A Valpo Life in the Spotlight: Amanda Brown-Holler

A Valpo Life in the Spotlight: Amanda Brown-Holler

Nowadays, it’s not rare to find people — especially the teachers of the Earth — who can speak multiple languages, those people even going as far to teach said languages as a full-time job. One of those educators happens to make her living right here in the Region, teaching at Marquette Catholic High School in Michigan City, Amanda Brown-Holler. 

Growing up in Homewood, Illinois, Brown-Holler attended and graduated from Homewood-Flossmoor High School. She then went on to separate colleges in separate states, studying in both Indiana and Iowa. 

Like it was and will be for many others, when she was an undergrad, Brown-Holler did not have a clear-cut path she intended to follow. But life has a funny way of exposing all types of things, from interests to lifelong opportunities, to those blessed enough to have it with each new day. 

“When I originally went to college, I did not major in Spanish; I majored in advertising, and I did not like the advertising business. I now have a degree in journalism and advertising, but I just didn't like working for advertising agencies. I didn't feel comfortable with the work for a variety of reasons, and I had always wanted to be a teacher. But my parents had discouraged me from being a teacher to the point where I couldn't major in it,” Brown-Holler said. 

Everyone’s bound to run into roadblocks on the path to success, and Brown-Holler’s obstacles were in how she felt hindered by certain voices in her life that urged her to go one way, even though she wanted to go the other. 

“I think the biggest obstacle that I was able to overcome was my fear of not being able to do something when I was actually able to do it. For many years, I never pursued going back to school to be a teacher because I felt like I wasn't able to do it in a way that I felt it needed to be done. It was the fear of not being successful,” she said. 

After being a stay-at-home mom with kids of her own, however, Brown-Holler made the monumental decision to attend school once more. Right off the bat, she knew what she wanted out of the experience, too. 

“I went back to school, and I knew I wanted to teach a world language because I believe that all students need to be exposed to language-learning experiences, and because it's essential for them to understand the world,” she said. “I really believe that it is essential for students in any country to travel abroad so that they have the opportunity to speak a different language. They need it in order to understand not only the culture itself, but also in order for them to understand their own culture.”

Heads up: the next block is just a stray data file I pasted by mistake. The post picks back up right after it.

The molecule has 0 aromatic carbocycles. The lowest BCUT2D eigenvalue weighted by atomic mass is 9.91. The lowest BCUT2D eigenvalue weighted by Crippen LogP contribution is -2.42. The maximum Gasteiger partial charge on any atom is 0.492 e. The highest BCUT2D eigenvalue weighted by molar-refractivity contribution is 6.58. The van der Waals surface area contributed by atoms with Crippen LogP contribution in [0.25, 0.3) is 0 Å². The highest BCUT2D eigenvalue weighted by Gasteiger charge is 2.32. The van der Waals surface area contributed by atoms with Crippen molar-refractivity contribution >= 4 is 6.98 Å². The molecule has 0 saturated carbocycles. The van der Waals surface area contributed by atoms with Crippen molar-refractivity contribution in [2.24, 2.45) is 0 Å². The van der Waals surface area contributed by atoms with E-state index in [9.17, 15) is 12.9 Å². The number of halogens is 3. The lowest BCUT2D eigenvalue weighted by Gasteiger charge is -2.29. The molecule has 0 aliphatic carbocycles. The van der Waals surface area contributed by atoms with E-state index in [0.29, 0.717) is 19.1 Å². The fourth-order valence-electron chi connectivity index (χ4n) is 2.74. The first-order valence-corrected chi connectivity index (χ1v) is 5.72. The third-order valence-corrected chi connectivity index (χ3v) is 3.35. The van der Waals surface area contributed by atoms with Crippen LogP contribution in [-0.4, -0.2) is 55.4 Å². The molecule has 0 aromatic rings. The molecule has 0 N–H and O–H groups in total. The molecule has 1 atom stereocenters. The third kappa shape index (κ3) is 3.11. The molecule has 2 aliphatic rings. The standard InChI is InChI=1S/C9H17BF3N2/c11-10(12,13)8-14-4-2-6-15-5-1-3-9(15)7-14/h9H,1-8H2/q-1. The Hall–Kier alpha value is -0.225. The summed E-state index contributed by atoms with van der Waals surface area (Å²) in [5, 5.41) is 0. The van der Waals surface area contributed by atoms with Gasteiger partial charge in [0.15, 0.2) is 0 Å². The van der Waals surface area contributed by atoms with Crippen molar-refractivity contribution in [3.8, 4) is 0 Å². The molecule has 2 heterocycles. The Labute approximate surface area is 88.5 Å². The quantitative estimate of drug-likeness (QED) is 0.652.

Now that she’s established an esteemed career as a Spanish teacher, Brown-Holler finds joy in her vocation with each passing minute she spends in class. For her, things have easily become worthwhile, something she’ll be able to look back on with much fondness. 

Driven people often never seem to have a foreseeable end in mind, and are always wanting to push forward on the road to accomplishing more and more. This life’s short, so it’s stupendous when people like Brown-Holler, who herself is motivated beyond motivation itself, live and work to make places like The Region much more fantastic.

“It's fulfilling, surely, but I believe there's more that I need to do in order to make the changes I want to see. I love teaching foreign languages, and I encourage everybody to take a second language. I really think it's important for schools to start teaching world languages when students are much, much younger, like six years old, for example, as many other countries do,” she said. “That's why a lot of other students from international countries are bilingual and trilingual, and that’s why my job as a teacher right now isn't finished. I think it’s something that the education system has really been lost on for many, many years — when and how to teach other languages.”

When she’s not teaching, Brown-Holler’s quite the adventurous type, having even spent a year in Brazil after high school, residing there and making friends with many different people. 

The outdoors is seemingly another language she knows through and through, as she avidly enjoys bicycle rides and walks with her friends. On top of that, there’s her love for hiking, paddle boarding, and kayaking. Her husband’s someone she really relishes experiencing nature with as well. 

Though she describes herself as one that’s animated, Brown-Holler adores the secluded neighborhood in which she lives. 

“People who have lived in Valpo for many, many years sometimes have no idea where our neighborhood is. People who grew up in Valparaiso sometimes don't even know where I’m living. It’s extremely secluded in a really nice way, even for a town like Valpo, which always has some great cultural events, and a great dining scene. I really, really just enjoy the hometown feel that Valpo has,” she said. 

Going forward, Brown-Holler’s got a lot on her to-do list, with dreams of traveling to Machu Picchu one day. As one who’s in the classroom a lot of the time, she would say that her biggest bit of advice is in how she’d urge anyone to make as many mistakes as possible. Failure’s the greatest teacher, and she’s one who can attest to how all things eventually fall together after extensive trial and error.